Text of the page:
Big Hero 6 is afor-real superhero movie - so real its climax takes place at a portal in the sky and it features a totally bullshit cameo by Stan Lee. But it isn’t the superhero stuff that works best in Big Hero 6, and in many ways it’s the superhero stuff that gets in the way of Big Hero 6 achieving true greatness.
Hiro Hamada is a robotics genius who is wasting his time on back alley bot fights until his older brother convinces him to try out for San Fransokyo’s premiere robotics school. But on the night that Hiro presents his greatest achievement - swarming, mind-controlled microbots - a fire destroys the exhibition hall and kills Hiro’s brother.
Deep in mourning, Hiro accidentally activates Baymax, his brother’s robotics project, a big and fluffy nursing bot. He also discovers that his nanobots weren’t destroyed in the fire, and that whoever has them probably set that fire on purpose. Baymax, believing that hunting down the killer will help Hiro’s emotional state, assists him in recruiting four robotics students into a fledgling superteam.
All of the stuff before ‘fledgling superteam’ in Big Hero 6 is great. Everything after it is pretty good, and the divide is stark. The relationship between Baymax and Hiro is wonderful and moving, and the heightened scifi world of San Fransokyo is a delight. I especially love the movie's relentlessly pro-science agenda; this is a film where the characters are excited about learning and innovating, and where the tech isn't bad, it's just sometimes used wrong. The other students even feel more alive and real before they don their supersuits and get into the action. Everything that happens once the superheroics kicks in is good, and the team’s arc of learning to work together and finding compassion for the villain is very nice, but none of it sparks the way the first half does.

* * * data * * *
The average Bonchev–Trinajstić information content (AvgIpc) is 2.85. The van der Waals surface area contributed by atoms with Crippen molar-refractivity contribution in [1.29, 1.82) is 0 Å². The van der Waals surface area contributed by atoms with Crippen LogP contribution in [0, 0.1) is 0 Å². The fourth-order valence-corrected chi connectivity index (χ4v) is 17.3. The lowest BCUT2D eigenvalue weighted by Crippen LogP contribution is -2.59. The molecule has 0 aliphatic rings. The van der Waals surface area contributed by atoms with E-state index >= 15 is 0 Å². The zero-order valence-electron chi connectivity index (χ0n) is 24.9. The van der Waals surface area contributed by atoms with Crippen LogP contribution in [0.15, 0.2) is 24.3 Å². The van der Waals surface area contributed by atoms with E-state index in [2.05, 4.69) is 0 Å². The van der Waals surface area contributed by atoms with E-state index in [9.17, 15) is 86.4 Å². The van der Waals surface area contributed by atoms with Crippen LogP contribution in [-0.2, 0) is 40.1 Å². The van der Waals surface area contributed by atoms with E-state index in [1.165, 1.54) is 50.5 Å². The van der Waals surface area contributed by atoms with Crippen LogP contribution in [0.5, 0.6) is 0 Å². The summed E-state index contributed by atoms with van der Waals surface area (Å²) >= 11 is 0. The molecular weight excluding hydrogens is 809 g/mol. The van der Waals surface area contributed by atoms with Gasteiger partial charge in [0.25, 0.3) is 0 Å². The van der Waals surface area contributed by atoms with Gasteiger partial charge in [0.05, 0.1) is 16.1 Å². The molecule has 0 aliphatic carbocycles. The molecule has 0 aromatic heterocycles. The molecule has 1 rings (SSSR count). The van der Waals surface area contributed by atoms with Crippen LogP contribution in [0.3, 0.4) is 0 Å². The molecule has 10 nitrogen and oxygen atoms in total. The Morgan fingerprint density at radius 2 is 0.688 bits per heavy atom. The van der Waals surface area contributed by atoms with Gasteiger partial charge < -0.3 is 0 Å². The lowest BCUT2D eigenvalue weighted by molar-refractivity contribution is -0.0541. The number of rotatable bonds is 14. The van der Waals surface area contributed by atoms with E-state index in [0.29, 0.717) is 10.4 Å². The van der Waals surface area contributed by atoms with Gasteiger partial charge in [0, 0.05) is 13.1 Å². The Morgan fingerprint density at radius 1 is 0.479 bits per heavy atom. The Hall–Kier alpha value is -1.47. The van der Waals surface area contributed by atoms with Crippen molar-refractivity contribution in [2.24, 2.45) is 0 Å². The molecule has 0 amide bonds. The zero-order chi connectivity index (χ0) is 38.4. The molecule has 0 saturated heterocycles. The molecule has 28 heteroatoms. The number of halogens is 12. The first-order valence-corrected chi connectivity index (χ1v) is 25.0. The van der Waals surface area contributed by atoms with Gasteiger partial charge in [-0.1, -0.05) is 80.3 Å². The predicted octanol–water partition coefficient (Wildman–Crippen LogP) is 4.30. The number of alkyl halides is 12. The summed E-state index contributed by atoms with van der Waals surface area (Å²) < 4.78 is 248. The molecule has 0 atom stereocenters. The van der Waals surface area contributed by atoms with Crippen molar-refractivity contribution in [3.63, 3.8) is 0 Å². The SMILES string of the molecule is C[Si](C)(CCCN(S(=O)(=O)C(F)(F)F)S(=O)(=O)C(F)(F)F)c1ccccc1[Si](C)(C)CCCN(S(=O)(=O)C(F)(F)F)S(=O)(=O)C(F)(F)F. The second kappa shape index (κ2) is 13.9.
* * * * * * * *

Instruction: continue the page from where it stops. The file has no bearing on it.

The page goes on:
A lot of that is Baymax, second only to Groot as the lovable character of the year (it’s interesting to note that both are technically ungendered, despite having male voice talent behind them). In the first half Baymax is a marshmallowy white bot, and he’s adorable and huggable and so much fun. In the second half he’s armored up, and he looks cool, but it just isn’t the same. Yes, the action Baymax would make a great toy, but the nursing Baymax makes for a great character. I spent the second half of the movie just wishing Baymax would lose the armor.
Hiro is a strong protagonist (with a name like that he needs to be) because he has such a drastic arc dealing with grief, rage and bringing him, eventually, to understanding. I wish the other characters - who are all excellently designed, and who each have intriguing super powers - were given the same amount of room. Gogo, the speed demon of the group, has a battle cry of “Woman up!,” which is awesome. Where’s more Gogo? Honeylemon is a culturally sensitive chemist, but what’s the rest of her story? The Big Hero characters are so well designed and acted that I itched for more of them, and they all - except for Fred, the comic relief character - felt very underserved.
In some ways I want Big Hero 6 to be a movie it isn’t - I like these characters and their world and I would like spend time with them. The finished film isn’t short on character - others might think it takes too long to get to the superheroics - but for me the superhero business ends up being easily the least interesting thing in the whole movie.
At the heart of Big Hero 6 are a lot of complicated emotions, and they’re all tied into a duo - Hiro and Baymax - who are in the best tradition of Elliot and ET and Hogarth and the Iron Giant. I don’t make that comparison lightly, and I think Big Hero 6’s directors Don Hall and Chris Williams (with screenwriters Dan Gerson and Robert L Baird) have created characters who deserve to be in that company. Which, in many ways, is why I wanted more of them being them, and being with their friends.
The superhero action is great, and the flying sequences are beautiful. There’s all kinds of next generation animation stuff happening in Big Hero 6, but at this point the whiz bang aspects pale in comparison to the most difficult part of the process: creating characters the audience loves. The audience will love these characters.